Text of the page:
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Open Canoes on the River Tweed 2020 A bank holiday adventure

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The August Bank holiday was fast approaching, and several ideas were put forward, white water, sea kayaking and Open Canoeing. Strong winds on the Llyn Peninsula, lack of white water resulted in a three-day trip down the river Tweed on the Scottish border. Club open canoes were available, but we ended up with 6 paddlers all paddling their own craft: Brian, Keith, Ian, Graham, Andrew and Gareth. We all headed up on Friday evening / night and camped, bivvied or stayed in a hotel. We met up early on the Saturday in Peebles

Brian Green

Graham Rowe

Gareth Jones

Ian Bell


Andy Garland


Day 1 (Saturday) 29th August – Peebles to Melrose

Brian, Ian and Andy had borrowed a small trailer and travelled up together very late last night and had kipped in the camper in Kingsmeadow Car Park. Keith and Graham had found a small forest track and camped while Gareth had booked a room in a hotel and enjoyed breakfast. We all met at 8:30am and were on the water by 9:00am. The plan was jump a taxi at the end for the three drivers and this would give us the flexibility to finish where ever we liked.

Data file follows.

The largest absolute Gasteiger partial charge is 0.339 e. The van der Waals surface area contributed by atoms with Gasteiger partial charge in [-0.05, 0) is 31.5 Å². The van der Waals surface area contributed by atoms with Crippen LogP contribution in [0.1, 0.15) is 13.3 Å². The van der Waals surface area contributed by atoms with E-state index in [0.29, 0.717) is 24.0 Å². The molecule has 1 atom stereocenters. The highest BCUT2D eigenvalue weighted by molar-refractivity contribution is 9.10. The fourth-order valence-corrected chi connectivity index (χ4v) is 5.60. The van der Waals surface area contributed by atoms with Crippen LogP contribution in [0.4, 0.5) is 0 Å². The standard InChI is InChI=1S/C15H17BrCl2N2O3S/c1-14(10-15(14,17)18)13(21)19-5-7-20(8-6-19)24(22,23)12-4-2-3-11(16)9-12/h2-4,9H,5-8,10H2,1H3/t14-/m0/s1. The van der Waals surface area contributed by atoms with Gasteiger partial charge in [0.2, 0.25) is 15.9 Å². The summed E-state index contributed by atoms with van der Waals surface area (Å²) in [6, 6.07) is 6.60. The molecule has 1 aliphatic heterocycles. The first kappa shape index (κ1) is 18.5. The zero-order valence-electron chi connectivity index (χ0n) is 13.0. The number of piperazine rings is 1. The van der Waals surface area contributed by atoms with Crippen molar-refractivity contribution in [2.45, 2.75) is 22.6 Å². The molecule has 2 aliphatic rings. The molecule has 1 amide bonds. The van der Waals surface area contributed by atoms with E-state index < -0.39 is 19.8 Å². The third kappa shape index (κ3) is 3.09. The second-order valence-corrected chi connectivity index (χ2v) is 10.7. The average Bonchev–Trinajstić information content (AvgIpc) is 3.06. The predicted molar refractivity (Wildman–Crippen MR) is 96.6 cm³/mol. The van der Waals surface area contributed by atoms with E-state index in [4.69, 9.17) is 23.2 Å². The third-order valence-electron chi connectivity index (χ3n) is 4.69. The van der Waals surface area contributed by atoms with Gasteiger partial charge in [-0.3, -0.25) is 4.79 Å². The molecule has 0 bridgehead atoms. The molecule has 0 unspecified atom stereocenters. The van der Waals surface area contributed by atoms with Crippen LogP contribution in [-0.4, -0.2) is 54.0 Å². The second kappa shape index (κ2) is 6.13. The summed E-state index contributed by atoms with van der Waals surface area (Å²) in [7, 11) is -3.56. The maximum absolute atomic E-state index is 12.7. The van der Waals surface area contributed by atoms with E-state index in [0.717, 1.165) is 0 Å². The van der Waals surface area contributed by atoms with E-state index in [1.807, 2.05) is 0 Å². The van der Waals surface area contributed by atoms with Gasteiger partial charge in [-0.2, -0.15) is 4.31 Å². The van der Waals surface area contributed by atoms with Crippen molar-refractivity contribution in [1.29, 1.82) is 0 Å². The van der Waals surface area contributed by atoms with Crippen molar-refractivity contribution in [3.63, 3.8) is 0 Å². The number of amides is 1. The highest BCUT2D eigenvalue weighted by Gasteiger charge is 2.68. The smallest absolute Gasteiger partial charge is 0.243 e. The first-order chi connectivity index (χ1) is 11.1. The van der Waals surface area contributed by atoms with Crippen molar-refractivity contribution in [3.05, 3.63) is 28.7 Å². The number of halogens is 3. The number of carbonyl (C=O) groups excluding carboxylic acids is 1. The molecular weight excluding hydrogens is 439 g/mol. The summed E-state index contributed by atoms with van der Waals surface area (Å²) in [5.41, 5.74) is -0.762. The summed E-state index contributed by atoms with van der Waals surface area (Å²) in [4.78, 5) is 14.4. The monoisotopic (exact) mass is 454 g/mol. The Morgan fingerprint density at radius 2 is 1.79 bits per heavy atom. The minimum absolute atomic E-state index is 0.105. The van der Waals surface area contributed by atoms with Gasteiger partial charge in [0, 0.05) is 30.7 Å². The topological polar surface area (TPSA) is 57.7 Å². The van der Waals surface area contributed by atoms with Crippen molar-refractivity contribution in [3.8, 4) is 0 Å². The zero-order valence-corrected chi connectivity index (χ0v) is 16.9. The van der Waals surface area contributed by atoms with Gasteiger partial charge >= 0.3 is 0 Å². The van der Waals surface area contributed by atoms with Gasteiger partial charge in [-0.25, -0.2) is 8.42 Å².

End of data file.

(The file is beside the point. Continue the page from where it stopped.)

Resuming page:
Most loaded the boats with a couple of large dry bags with tent, stove and three days food and clothes. The river was high for August with the current flowing swiftly – 1.5m to 2m on the Norham Gauge. Consequently, paddling was a delight with many small waves and ripples, a few tricky bits but we were whizzing down the river being pushed quickly by the current.

We paddled past large houses, wooded valleys, castles and great countryside. This was going to be a relaxed trip with improving weather. We sped through Innerleithen and found a good spot to stop for elevenses at 11:00am! and immediately put a brew on and enjoyed a quick snack.